Selected picture

Samson, on the cover of Fantastic Comics #1 (1939)
Credit: Fox Feature Syndicate

Samson was a fictional superhero that appeared in comic books published by Fox Feature Syndicate. He first appeared in Fantastic Comics #1 (Dec. 1939). The writer was uncredited, but is believed to be Will Eisner; the artist was Alex Blum, using the pseudonym "Alex Boon".

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Selected biography

Hergé

Georges Prosper Remi (22 May 1907 – 3 March 1983), better known by the pen name Hergé, was a Belgian comics writer and artist. His best known and most substantial work is the 23 completed comic books in The Adventures of Tintin series, which he wrote and illustrated from 1929 until his death in 1983, although he was also responsible for other well known comic book series such as Quick & Flupke (1930–1940) and Jo, Zette and Jocko (1936–1957). Born into a middle-class family in Etterbeek, Brussels, he took a keen interest in Scouting in early life, something that would prove highly influential on his later work. Initially producing illustrations for Belgian Scouting magazines, in 1927 he began working for the conservative newspaper Le XXe Siècle, where he adopted the pen name "Hergé" [ɛʁʒe], based upon the French pronunciation of "RG", his initials reversed. It was here, in 1929, that he began serialising the first of the Adventures of Tintin, Tintin in the Land of the Soviets. The notable qualities of the Tintin stories include their vivid humanism, a realistic feel produced by meticulous and wide ranging research, and Hergé's ligne claire drawing style. Adult readers enjoy the many satirical references to the history and politics of the 20th century. The Blue Lotus, for example, was inspired by the Mukden incident that led to the Chinese-Japanese War of 1934. King Ottokar's Sceptre could be read against the background of Hitler's Anschluss or in the context of the struggle between the Romanian Iron Guard and the King of Romania, Carol II; whilst later albums such as The Calculus Affair depict the Cold War. Hergé has become one of the most famous Belgians worldwide and Tintin is still an international success. Hergé is a prominent national hero in his native country, to the extent where he has been described as the actual "personification of Belgium". The long-awaited Hergé Museum was opened in Louvain-La-Neuve on 2 June 2009. Designed by Pritzker Prize-winning architect Christian de Portzamparc, the museum reflects Hergé's huge corpus of work which has, until now, been sitting in studios and bank vaults. His work remains a strong influence on comics, particularly in Europe. He was inducted into the Comic Book Hall of Fame in 2003.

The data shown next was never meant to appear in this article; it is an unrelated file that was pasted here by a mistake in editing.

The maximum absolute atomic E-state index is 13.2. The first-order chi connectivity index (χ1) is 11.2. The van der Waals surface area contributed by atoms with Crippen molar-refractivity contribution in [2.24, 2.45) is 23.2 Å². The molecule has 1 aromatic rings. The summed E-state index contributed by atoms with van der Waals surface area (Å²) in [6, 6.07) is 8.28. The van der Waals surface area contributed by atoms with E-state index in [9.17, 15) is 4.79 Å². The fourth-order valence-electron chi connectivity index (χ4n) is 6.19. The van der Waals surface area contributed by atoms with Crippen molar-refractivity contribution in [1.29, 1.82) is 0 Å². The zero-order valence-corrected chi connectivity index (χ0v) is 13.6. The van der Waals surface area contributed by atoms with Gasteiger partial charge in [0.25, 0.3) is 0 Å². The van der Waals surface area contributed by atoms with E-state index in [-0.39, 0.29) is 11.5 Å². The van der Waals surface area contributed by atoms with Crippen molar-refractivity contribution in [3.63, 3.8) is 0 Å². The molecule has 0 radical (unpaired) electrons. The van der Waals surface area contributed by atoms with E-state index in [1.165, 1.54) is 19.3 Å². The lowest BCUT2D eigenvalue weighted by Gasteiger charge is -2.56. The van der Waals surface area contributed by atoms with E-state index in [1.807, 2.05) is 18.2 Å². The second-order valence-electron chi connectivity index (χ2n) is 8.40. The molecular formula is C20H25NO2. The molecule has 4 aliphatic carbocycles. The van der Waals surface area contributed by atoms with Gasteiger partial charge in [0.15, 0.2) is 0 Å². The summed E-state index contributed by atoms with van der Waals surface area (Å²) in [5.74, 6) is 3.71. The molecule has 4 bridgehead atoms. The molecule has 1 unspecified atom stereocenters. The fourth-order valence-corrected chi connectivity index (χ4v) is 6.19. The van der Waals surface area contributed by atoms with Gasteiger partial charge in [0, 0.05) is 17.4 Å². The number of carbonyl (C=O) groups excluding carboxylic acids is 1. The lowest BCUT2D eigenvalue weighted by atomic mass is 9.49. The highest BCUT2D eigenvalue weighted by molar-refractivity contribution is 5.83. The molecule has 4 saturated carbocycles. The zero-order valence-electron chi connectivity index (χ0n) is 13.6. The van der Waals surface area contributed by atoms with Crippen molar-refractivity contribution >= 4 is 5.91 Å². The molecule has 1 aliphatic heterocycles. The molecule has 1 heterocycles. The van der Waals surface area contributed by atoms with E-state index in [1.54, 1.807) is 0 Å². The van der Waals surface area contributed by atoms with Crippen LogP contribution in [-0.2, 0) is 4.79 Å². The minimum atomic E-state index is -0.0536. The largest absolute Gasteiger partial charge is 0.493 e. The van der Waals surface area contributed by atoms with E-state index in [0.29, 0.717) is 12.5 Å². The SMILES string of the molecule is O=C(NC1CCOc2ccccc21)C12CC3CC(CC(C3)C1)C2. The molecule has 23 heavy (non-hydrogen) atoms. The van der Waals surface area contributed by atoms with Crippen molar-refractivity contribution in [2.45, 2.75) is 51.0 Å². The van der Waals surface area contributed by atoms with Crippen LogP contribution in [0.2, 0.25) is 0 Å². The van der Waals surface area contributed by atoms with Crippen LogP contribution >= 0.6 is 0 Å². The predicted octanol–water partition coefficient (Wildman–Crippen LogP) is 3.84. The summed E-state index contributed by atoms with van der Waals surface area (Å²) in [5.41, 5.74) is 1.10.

Did you know...

Did you know?
  • ...that Harvey Pekar described his collaboration with Heather Roberson on the comic book Macedonia as one of the best working relationships he has ever had?
  • ... that the graphic novel Building Stories by Chris Ware was published as a box that contained fourteen printed objects, including cloth-bound books, newspapers, broadsheets, and flip books?


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...if the form is to say something important, rather than just involve itself in the kinetic thrill of drawn characters chasing each other, then we have to think harder.